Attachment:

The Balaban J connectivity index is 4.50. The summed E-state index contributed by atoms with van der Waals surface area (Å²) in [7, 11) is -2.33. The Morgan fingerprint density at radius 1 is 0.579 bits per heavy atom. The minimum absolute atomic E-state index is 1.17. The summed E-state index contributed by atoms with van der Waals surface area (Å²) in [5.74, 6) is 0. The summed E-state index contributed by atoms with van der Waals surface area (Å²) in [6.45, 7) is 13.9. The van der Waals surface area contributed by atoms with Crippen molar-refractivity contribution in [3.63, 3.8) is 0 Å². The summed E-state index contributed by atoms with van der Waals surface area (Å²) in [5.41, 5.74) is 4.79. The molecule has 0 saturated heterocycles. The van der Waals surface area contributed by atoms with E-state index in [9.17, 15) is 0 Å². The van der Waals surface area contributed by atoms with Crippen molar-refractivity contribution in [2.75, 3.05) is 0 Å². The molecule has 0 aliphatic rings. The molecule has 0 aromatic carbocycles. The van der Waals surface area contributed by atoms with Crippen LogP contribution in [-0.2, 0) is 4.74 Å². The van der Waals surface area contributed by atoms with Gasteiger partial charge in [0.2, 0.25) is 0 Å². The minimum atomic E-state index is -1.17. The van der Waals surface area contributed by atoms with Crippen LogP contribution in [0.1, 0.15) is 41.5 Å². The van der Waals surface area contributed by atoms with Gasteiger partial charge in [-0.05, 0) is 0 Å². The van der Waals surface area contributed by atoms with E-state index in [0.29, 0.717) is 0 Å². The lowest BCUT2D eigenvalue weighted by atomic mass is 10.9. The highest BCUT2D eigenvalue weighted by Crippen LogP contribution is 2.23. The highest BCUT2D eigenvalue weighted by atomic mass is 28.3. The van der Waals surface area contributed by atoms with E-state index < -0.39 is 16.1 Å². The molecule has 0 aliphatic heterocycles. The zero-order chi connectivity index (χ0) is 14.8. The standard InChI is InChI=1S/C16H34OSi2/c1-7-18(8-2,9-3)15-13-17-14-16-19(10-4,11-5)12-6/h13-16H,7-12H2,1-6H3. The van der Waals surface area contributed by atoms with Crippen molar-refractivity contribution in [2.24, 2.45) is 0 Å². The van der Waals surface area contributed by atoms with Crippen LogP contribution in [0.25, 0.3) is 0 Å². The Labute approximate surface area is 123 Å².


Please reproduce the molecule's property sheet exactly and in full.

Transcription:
The Balaban J connectivity index is 4.50. The summed E-state index contributed by atoms with van der Waals surface area (Å²) in [7, 11) is -2.33. The Morgan fingerprint density at radius 1 is 0.579 bits per heavy atom. The minimum absolute atomic E-state index is 1.17. The summed E-state index contributed by atoms with van der Waals surface area (Å²) in [5.74, 6) is 0. The summed E-state index contributed by atoms with van der Waals surface area (Å²) in [6.45, 7) is 13.9. The van der Waals surface area contributed by atoms with Crippen molar-refractivity contribution in [3.63, 3.8) is 0 Å². The summed E-state index contributed by atoms with van der Waals surface area (Å²) in [5.41, 5.74) is 4.79. The molecule has 0 saturated heterocycles. The van der Waals surface area contributed by atoms with E-state index in [9.17, 15) is 0 Å². The van der Waals surface area contributed by atoms with Crippen molar-refractivity contribution in [2.75, 3.05) is 0 Å². The molecule has 0 aliphatic rings. The molecule has 0 aromatic carbocycles. The van der Waals surface area contributed by atoms with Crippen LogP contribution in [-0.2, 0) is 4.74 Å². The van der Waals surface area contributed by atoms with Gasteiger partial charge in [0.2, 0.25) is 0 Å². The minimum atomic E-state index is -1.17. The van der Waals surface area contributed by atoms with Crippen LogP contribution in [0.1, 0.15) is 41.5 Å². The van der Waals surface area contributed by atoms with Gasteiger partial charge in [-0.05, 0) is 0 Å². The van der Waals surface area contributed by atoms with E-state index in [0.29, 0.717) is 0 Å². The lowest BCUT2D eigenvalue weighted by atomic mass is 10.9. The highest BCUT2D eigenvalue weighted by Crippen LogP contribution is 2.23. The highest BCUT2D eigenvalue weighted by atomic mass is 28.3. The van der Waals surface area contributed by atoms with E-state index < -0.39 is 16.1 Å². The molecule has 0 aliphatic heterocycles. The zero-order chi connectivity index (χ0) is 14.8. The standard InChI is InChI=1S/C16H34OSi2/c1-7-18(8-2,9-3)15-13-17-14-16-19(10-4,11-5)12-6/h13-16H,7-12H2,1-6H3. The van der Waals surface area contributed by atoms with Crippen molar-refractivity contribution in [2.24, 2.45) is 0 Å². The van der Waals surface area contributed by atoms with Crippen LogP contribution in [0.25, 0.3) is 0 Å². The Labute approximate surface area is 123 Å².